Beyond the personal connection, this tradition also reflects broader communal beliefs. For example, highlights the interplay between religious beliefs and a token of luck.The necklace becomes a symbol of not just faith, but also a shared identity and sense of belonging whether it is worn in the surf or in small-town Arkansas.

The tradition of giving St. Christopher necklaces carry both personal and communal significance. It reinforces the bond between family members and connects them to a larger community of shared beliefs and values. A simple piece of jewelry becomes a meaningful expression of love, protection, and luck.

Vietnamese Wedding Gifts

Main Piece:


The following was recorded from the Participant. They are marked as DD. I am marked as DG.


DD: “So it’s a little bit of folklore about this necklace, which is actually a folk object of mine. And, um, so in Vietnamese families there is a tradition of the…groom’s parents giving a gift to the bride, um, right before the wedding… And so this necklace is what my dad’s mom gave to my mom to commemorate their, um, wedding, and …. I, my mom never really wore it and it was kind of just put away because my mom just kind of has a lot of old jewelry she never wore. And I was looking through some of our old stuff because we were moving out my senior year after my grandma passed away, and my mom found it and asked if I wanted to keep it to, you know, remember my grandmother. And I remember–you know I haven’t taken it off, except maybe when im competing, or when I’m, like, going anywhere I might lose it. It…feels…well, like, similar to when you wear something and you don’t take it off, it feels weird. So, um, whenever I’m not wearing the necklace I feel myself reaching for my neck to go touch it. It does feel…it’s a nice reminder that, um, well in my family we have this belief that our ancestors never…it’s not that they really leave us, there is an afterlife and my grandmother is kind of watching us and if I ask for help she’ll be there for us.”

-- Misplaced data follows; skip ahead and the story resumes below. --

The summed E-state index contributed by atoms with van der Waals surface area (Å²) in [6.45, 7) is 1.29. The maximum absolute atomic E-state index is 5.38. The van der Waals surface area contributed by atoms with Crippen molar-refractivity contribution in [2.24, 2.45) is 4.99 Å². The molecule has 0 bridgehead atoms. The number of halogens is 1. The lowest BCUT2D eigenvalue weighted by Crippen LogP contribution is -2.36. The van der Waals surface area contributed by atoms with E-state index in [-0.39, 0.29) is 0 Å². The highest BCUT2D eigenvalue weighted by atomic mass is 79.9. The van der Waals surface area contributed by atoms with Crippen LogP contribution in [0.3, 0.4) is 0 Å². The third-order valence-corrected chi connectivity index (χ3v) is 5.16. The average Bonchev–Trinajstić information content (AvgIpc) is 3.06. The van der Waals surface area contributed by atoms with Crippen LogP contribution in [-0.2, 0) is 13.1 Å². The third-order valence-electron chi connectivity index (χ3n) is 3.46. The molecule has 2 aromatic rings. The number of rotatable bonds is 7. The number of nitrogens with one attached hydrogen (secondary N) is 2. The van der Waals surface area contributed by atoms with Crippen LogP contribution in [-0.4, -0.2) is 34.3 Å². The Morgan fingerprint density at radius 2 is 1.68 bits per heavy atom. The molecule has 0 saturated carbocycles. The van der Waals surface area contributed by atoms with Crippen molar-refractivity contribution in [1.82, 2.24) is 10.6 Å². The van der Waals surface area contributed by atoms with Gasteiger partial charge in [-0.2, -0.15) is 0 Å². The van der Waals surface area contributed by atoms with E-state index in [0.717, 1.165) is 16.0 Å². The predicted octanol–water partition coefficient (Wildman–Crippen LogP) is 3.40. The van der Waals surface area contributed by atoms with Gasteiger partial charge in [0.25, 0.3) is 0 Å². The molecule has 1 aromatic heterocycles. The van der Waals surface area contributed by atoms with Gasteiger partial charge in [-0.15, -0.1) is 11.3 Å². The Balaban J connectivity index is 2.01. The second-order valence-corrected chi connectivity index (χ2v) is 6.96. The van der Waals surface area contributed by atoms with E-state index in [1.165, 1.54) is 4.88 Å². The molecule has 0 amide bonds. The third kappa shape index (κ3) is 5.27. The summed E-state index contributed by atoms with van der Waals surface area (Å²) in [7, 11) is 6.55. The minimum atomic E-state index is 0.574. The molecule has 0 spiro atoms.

The piece is a small blue rectangular jade necklace, wrapped in silver.




The conversation was recorded while sitting in the sun on a bench on a university campus. The giving of the gift was to be given before a marriage between two families, and the interviewee was given the necklace after the death of her grandmother.




The student was born and raised in Northern California. She is a sophomore at the University of Southern California. Although she was born in Northern California, her entire family is from Vietnam, and she is one of the first generation to be born in the United States.




What I like about this piece of folklore is that the giving of it was a folklore act, with the groom’s parents giving the bride a gift being a tradition. However, then the interviewee was later given the necklace to remember her grandmother. What I like then is that the necklace picks up a new form of folklore belief–the belief that her grandmother is able to watch over her, and then when she touches the necklace she knows that her grandmother is there. This then pulls upon two folklore categories: myths, with the afterlife, and superstition, with the belief that the touching of the item will speak to her grandmother, in a way. It’s a touching and warm folklore item.